Freshman biology skillz, go!

 

Is it a fungi? No. Is it a plant? No. Is it bacteria or a protozoan? No. So by process of elimination, it has to be an animal.

 

Octopi are also very intelligent creatures. There was one living in the aqua-lab at UTMB who would escape from its aquarium, travel across to the next tank beside its own, climb in and eat the fish in it, then climb back to its own tank and replace the lid. For the longest time the scientists and students had no idea what was going on there when they noticed fish disappearing. They set up a camera overnight and actually caught the octopus on film doing it.

post #1297 of 21760
Quote:
Originally Posted by MuppetFace View Post

 

Freshman biology skillz, go!

 

Is it a fungi? No. Is it a plant? No. Is it bacteria or a protozoan? No. So by process of elimination, it has to be an animal.

 

Octopi are also very intelligent creatures. There was one living in the aqua-lab at UTMB who would escape from its aquarium, travel across to the next tank beside its own, climb in and eat the fish in it, then climb back to its own tank and replace the lid. For the longest time the scientists and students had no idea what was going on there when they noticed fish disappearing. They set up a camera overnight and actually caught the octopus on film doing it.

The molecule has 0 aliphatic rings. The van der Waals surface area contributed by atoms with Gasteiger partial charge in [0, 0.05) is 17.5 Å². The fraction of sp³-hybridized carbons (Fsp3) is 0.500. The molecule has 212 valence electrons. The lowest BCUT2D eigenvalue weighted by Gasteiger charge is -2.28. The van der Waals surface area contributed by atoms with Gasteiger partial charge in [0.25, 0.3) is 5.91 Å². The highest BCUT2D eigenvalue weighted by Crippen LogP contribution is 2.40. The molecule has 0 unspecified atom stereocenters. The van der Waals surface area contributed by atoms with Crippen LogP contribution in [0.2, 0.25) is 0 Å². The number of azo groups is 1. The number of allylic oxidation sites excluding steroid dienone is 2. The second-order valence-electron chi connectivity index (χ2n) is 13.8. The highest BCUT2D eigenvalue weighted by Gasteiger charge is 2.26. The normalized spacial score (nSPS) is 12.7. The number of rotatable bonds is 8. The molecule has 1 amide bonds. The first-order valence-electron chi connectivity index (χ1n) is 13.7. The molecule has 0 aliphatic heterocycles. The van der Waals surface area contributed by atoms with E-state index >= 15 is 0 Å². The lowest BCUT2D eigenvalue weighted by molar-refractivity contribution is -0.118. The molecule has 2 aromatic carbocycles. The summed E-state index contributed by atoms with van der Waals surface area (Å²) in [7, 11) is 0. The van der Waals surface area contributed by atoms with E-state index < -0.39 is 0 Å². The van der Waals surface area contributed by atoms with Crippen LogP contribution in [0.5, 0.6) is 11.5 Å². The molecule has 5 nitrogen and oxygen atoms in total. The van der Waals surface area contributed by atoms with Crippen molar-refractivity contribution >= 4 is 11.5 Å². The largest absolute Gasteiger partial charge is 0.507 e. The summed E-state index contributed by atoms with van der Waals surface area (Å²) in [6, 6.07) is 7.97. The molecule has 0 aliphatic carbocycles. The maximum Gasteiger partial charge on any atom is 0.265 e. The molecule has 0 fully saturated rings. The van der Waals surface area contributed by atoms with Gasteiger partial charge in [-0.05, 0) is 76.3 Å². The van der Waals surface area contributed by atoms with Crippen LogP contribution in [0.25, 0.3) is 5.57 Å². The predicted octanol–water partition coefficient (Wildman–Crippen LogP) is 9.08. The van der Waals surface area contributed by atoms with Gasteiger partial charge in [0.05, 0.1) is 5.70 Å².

Kind of reminds me of this:

 

 

Such a mysterious and tense clip, right? The music does it for me.

post #1298 of 21760
I read a recent interview with Jonathan Gold where he remarks to the effect that he's stopped eating freshly-prepared octopus because of the nature of octopus intelligence made him question the cruelty of it.
post #1299 of 21760
Quote: